Photograph of the Roman Forum taken from the bell tower of the Basilica of Santa Francesca Romana . On the left you can see the church of Santa Maria Liberatrice and the buildings on the slopes of the Campidoglio , towards the Rupe Tarpea area. The details are many, what do you notice interesting?
From the Facebook page
Carlo : “Work on the Vittoriano was beginning.”
Mauro : “Many of the arches of the Tabularium were still walled up.”
Anna : “I see the Tabularium, the Basilica Iulia on the left, on the right above the arch of Septimius Severus, on the right below the temple of the god Romulus (the son of Maxentius), in the center the column of Phocas…”
The Tarpeian rock (Latin: Rupes Tarpeia or Saxum Tarpeium ) is the rocky wall located on the southern side of the Campidoglio in Rome, from which traitors sentenced to death were thrown, who in this way were symbolically expelled from the City. It is a tufa hill that hosts various green areas, such as the Belvedere Garden of Villa Tarpea.
According to the mythographic tradition, the name Saxum Tarpeium derives from the eponymous figure of Tarpeia, whose story is linked to the war between Rome and the Sabines of Tito Tazio. Tarpeia was a vestal virgin, daughter of the Roman commander Spurio Tarpeo, guardian of the Capitoline fortress. It was Tarpeia who let herself be corrupted by Tito Tazio, king of the Sabines, commander of their army, allies of the Samnites, and who opened the gates of Rome to the enemy army, causing the Roman army to be caught off guard. If this is the story, the reason for the betrayal instead becomes part of the legend that many Roman poets and storytellers have told, making it reach today. (wiki)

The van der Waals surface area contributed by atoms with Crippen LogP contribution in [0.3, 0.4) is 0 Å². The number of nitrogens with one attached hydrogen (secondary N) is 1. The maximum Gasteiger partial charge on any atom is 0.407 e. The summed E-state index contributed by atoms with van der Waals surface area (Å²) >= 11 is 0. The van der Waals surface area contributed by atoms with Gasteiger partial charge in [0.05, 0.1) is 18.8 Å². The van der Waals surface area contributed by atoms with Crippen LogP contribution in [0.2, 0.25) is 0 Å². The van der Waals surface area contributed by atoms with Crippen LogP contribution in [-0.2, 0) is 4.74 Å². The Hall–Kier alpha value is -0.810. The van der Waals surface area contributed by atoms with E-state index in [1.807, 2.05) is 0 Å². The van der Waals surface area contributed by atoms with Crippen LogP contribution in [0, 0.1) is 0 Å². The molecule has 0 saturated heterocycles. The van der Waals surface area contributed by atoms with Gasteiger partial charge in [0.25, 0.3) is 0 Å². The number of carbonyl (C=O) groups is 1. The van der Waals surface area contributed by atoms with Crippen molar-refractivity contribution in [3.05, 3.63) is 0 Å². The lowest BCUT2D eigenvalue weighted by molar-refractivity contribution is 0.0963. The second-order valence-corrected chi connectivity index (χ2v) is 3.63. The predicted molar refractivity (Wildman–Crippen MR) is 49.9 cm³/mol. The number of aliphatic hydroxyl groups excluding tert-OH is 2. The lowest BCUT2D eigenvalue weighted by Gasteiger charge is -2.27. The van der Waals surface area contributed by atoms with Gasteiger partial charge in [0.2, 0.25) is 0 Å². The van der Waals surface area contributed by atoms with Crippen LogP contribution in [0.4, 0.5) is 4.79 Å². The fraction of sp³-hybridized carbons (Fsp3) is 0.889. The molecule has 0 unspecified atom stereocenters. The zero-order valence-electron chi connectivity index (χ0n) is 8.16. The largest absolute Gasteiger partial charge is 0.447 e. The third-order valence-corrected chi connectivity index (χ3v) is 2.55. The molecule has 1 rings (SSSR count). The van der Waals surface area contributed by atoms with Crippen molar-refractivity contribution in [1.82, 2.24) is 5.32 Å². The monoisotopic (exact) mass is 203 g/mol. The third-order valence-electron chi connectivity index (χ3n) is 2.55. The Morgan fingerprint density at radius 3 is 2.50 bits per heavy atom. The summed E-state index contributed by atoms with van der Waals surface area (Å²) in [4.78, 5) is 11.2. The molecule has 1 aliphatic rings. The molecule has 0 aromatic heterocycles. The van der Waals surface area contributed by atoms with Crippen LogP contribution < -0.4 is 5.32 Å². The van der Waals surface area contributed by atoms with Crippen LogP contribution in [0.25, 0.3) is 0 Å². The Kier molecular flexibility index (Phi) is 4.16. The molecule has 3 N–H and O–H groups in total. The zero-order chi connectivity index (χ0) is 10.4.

The "jars" that can be seen on the left corner of the Palazzo Senatorio are the domes of the Astronomical Observatory of the Campidoglio. Founded in 1827 by Leo XII as an observatory of the Sapienza and entrusted to the astronomer Feliciano Scarpellini, it will be merged, welcoming it, with the observatory of the Roman College in 1923. Finally, with the move to Montemario in 1938 it will take on the name of Astronomical Observatory of Rome and from 1999, with the birth of INAF, it will move its official headquarters to Monte Porzio Catone. The installations on the Palazzo Senatorio (the "jars" in the photo) were demolished in 1937.
Thanks Angelo, illuminating comment. ☺️